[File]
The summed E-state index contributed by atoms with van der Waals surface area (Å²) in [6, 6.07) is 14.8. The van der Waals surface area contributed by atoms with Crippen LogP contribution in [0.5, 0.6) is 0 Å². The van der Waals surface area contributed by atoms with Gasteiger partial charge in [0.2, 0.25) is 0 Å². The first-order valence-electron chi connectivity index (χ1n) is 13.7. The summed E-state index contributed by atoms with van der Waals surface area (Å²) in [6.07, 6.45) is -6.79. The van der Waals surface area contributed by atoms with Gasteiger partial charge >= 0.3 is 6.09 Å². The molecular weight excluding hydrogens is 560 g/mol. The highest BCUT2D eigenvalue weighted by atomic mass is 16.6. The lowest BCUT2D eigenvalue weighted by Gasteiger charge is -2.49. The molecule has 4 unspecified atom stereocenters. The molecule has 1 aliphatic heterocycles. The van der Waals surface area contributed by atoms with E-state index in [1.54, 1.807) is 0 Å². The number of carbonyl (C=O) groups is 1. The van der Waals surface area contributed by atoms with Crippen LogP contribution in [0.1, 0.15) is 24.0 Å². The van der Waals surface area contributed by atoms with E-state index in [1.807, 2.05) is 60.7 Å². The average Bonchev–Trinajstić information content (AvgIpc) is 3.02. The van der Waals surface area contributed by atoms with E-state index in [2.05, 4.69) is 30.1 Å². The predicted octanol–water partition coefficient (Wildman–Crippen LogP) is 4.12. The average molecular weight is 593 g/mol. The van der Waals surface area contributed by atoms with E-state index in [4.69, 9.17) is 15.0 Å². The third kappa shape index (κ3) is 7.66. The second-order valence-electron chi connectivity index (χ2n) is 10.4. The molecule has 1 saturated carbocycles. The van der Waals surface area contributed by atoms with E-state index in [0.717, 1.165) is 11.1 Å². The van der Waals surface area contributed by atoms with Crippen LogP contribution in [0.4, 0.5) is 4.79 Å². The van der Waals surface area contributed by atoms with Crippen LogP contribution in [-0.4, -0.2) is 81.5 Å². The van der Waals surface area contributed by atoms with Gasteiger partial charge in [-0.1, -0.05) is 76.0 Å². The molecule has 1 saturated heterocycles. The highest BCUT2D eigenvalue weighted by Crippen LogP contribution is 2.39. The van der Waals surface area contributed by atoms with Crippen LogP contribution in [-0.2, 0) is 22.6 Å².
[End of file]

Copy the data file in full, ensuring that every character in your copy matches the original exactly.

The summed E-state index contributed by atoms with van der Waals surface area (Å²) in [6, 6.07) is 14.8. The van der Waals surface area contributed by atoms with Crippen LogP contribution in [0.5, 0.6) is 0 Å². The van der Waals surface area contributed by atoms with Gasteiger partial charge in [0.2, 0.25) is 0 Å². The first-order valence-electron chi connectivity index (χ1n) is 13.7. The summed E-state index contributed by atoms with van der Waals surface area (Å²) in [6.07, 6.45) is -6.79. The van der Waals surface area contributed by atoms with Gasteiger partial charge >= 0.3 is 6.09 Å². The molecular weight excluding hydrogens is 560 g/mol. The highest BCUT2D eigenvalue weighted by atomic mass is 16.6. The lowest BCUT2D eigenvalue weighted by Gasteiger charge is -2.49. The molecule has 4 unspecified atom stereocenters. The molecule has 1 aliphatic heterocycles. The van der Waals surface area contributed by atoms with E-state index in [1.54, 1.807) is 0 Å². The number of carbonyl (C=O) groups is 1. The van der Waals surface area contributed by atoms with Crippen LogP contribution in [0.1, 0.15) is 24.0 Å². The van der Waals surface area contributed by atoms with E-state index in [1.807, 2.05) is 60.7 Å². The average Bonchev–Trinajstić information content (AvgIpc) is 3.02. The van der Waals surface area contributed by atoms with E-state index in [2.05, 4.69) is 30.1 Å². The predicted octanol–water partition coefficient (Wildman–Crippen LogP) is 4.12. The average molecular weight is 593 g/mol. The van der Waals surface area contributed by atoms with E-state index in [4.69, 9.17) is 15.0 Å². The third kappa shape index (κ3) is 7.66. The second-order valence-electron chi connectivity index (χ2n) is 10.4. The molecule has 1 saturated carbocycles. The van der Waals surface area contributed by atoms with E-state index in [0.717, 1.165) is 11.1 Å². The van der Waals surface area contributed by atoms with Crippen LogP contribution in [0.4, 0.5) is 4.79 Å². The van der Waals surface area contributed by atoms with Crippen LogP contribution in [-0.4, -0.2) is 81.5 Å². The van der Waals surface area contributed by atoms with Gasteiger partial charge in [-0.1, -0.05) is 76.0 Å². The molecule has 1 saturated heterocycles. The highest BCUT2D eigenvalue weighted by Crippen LogP contribution is 2.39. The van der Waals surface area contributed by atoms with Crippen LogP contribution in [-0.2, 0) is 22.6 Å².